Thunderbolt: An Inside Look is sort of a play on words here. You can go in Thunderbolt's trailer and click around as if you were making yourself at home. There's nothing significant to see here, but who's the target audience again?
Patch's Twilight Adventure puts you right in the middle of an adventure. You're given ransom notes that are like a four piece puzzle. Your goal is to decipher them, and go to the spot on the map the ransom note shows you. Each location has a key that's hidden. Collect them all to free all the puppies that have been locked up in cages by the evil, Cruella De Vil!
Lost in London follows Patch and Thunderbolt as they drive a double decker bus through London. You'll see pictures of three different places in London on street signs, and you'll be asked a question. You'll choose which place to go to, and if your answer is correct, your mission will be a success.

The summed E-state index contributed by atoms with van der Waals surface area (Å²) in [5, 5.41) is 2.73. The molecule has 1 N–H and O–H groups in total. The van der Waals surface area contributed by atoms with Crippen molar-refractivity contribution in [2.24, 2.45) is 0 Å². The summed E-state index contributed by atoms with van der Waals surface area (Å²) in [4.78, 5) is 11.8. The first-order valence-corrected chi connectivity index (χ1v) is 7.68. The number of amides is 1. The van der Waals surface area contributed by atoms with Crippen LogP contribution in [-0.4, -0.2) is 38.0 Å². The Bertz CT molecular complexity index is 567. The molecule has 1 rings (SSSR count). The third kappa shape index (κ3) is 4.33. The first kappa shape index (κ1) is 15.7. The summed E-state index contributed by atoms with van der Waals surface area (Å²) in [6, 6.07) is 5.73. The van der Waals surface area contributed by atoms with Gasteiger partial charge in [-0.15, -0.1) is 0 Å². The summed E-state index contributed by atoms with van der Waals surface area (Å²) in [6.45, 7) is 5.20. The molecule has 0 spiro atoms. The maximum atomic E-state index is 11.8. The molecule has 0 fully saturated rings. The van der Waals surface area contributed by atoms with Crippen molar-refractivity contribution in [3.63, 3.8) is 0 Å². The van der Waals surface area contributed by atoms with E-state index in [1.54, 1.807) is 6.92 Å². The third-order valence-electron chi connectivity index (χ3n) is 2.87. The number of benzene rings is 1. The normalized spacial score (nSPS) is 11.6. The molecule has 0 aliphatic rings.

Behind the Scenes Dog-umentary - Some live action dogs with human voice over, are invited into Disney studios to show the audience how the film was made. The kids will learn about the 'story pitch', a presentation of an idea that's laid out in many hand drawn still pictures to represent how the scene will look. They'll also learn about the basics of how an animator interprets sound into a moving picture, background design, and they'll also learn about the voice acting process. It's pretty informational for the kids, and I think it's pretty cool that Disney is taking a little initiative to educate kids on how movie magic works behind the scenes.
For you and me the bonus content may be perceived as just filler. However, there's some good information and fun activities for the kids and you know they'll play the games and watch the additional content again and again. I think you get a pretty decent bang for your buck here. I know we're used to seeing a whole dictionary of special features for Disney platinum editions, but that's to cater to both kids and adults alike. This film is strictly for the kiddies, so this is what we have to work with.